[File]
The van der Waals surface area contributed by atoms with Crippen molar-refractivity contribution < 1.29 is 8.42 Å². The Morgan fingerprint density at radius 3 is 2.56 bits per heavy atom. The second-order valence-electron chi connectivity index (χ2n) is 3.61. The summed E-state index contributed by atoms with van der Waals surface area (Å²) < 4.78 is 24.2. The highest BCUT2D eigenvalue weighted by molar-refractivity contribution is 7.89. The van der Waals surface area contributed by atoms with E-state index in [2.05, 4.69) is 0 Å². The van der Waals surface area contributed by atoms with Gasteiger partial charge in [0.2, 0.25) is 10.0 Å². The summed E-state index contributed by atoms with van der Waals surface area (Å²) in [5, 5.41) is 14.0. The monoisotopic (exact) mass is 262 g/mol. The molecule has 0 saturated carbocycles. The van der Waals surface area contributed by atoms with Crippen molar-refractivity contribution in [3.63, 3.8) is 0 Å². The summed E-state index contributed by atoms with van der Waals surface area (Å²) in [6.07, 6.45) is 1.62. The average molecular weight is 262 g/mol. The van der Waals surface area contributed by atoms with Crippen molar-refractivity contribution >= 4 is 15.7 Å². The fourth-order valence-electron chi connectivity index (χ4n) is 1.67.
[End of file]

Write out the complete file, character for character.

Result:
The van der Waals surface area contributed by atoms with Crippen molar-refractivity contribution < 1.29 is 8.42 Å². The Morgan fingerprint density at radius 3 is 2.56 bits per heavy atom. The second-order valence-electron chi connectivity index (χ2n) is 3.61. The summed E-state index contributed by atoms with van der Waals surface area (Å²) < 4.78 is 24.2. The highest BCUT2D eigenvalue weighted by molar-refractivity contribution is 7.89. The van der Waals surface area contributed by atoms with E-state index in [2.05, 4.69) is 0 Å². The van der Waals surface area contributed by atoms with Gasteiger partial charge in [0.2, 0.25) is 10.0 Å². The summed E-state index contributed by atoms with van der Waals surface area (Å²) in [5, 5.41) is 14.0. The monoisotopic (exact) mass is 262 g/mol. The molecule has 0 saturated carbocycles. The van der Waals surface area contributed by atoms with Crippen molar-refractivity contribution in [3.63, 3.8) is 0 Å². The summed E-state index contributed by atoms with van der Waals surface area (Å²) in [6.07, 6.45) is 1.62. The average molecular weight is 262 g/mol. The van der Waals surface area contributed by atoms with Crippen molar-refractivity contribution >= 4 is 15.7 Å². The fourth-order valence-electron chi connectivity index (χ4n) is 1.67.